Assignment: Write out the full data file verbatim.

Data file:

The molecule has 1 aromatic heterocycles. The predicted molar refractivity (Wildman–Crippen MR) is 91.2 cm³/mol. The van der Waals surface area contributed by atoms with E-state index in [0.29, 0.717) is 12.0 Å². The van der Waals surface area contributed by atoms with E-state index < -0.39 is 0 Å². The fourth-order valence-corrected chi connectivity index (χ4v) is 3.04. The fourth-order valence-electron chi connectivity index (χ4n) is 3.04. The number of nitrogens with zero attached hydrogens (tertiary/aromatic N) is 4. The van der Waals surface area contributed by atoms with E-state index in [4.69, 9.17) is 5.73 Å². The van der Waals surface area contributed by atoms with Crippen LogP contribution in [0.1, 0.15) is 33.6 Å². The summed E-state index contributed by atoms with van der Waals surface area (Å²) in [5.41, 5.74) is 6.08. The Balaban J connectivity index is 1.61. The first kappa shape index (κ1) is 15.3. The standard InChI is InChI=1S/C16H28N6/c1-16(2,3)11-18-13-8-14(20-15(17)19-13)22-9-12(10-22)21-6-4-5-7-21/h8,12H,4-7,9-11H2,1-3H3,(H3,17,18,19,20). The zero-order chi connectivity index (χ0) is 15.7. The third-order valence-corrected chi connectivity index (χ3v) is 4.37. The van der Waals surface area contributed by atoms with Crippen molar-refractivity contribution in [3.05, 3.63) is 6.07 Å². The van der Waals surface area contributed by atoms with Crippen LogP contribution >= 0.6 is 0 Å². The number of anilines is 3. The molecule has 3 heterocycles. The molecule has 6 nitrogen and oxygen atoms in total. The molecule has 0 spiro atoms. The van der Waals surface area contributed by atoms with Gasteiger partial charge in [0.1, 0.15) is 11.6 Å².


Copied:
The molecule has 1 aromatic heterocycles. The predicted molar refractivity (Wildman–Crippen MR) is 91.2 cm³/mol. The van der Waals surface area contributed by atoms with E-state index in [0.29, 0.717) is 12.0 Å². The van der Waals surface area contributed by atoms with E-state index < -0.39 is 0 Å². The fourth-order valence-corrected chi connectivity index (χ4v) is 3.04. The fourth-order valence-electron chi connectivity index (χ4n) is 3.04. The number of nitrogens with zero attached hydrogens (tertiary/aromatic N) is 4. The van der Waals surface area contributed by atoms with E-state index in [4.69, 9.17) is 5.73 Å². The van der Waals surface area contributed by atoms with Crippen LogP contribution in [0.1, 0.15) is 33.6 Å². The summed E-state index contributed by atoms with van der Waals surface area (Å²) in [5.41, 5.74) is 6.08. The Balaban J connectivity index is 1.61. The first kappa shape index (κ1) is 15.3. The standard InChI is InChI=1S/C16H28N6/c1-16(2,3)11-18-13-8-14(20-15(17)19-13)22-9-12(10-22)21-6-4-5-7-21/h8,12H,4-7,9-11H2,1-3H3,(H3,17,18,19,20). The zero-order chi connectivity index (χ0) is 15.7. The third-order valence-corrected chi connectivity index (χ3v) is 4.37. The van der Waals surface area contributed by atoms with Crippen molar-refractivity contribution in [3.05, 3.63) is 6.07 Å². The van der Waals surface area contributed by atoms with Crippen LogP contribution >= 0.6 is 0 Å². The number of anilines is 3. The molecule has 3 heterocycles. The molecule has 6 nitrogen and oxygen atoms in total. The molecule has 0 spiro atoms. The van der Waals surface area contributed by atoms with Gasteiger partial charge in [0.1, 0.15) is 11.6 Å².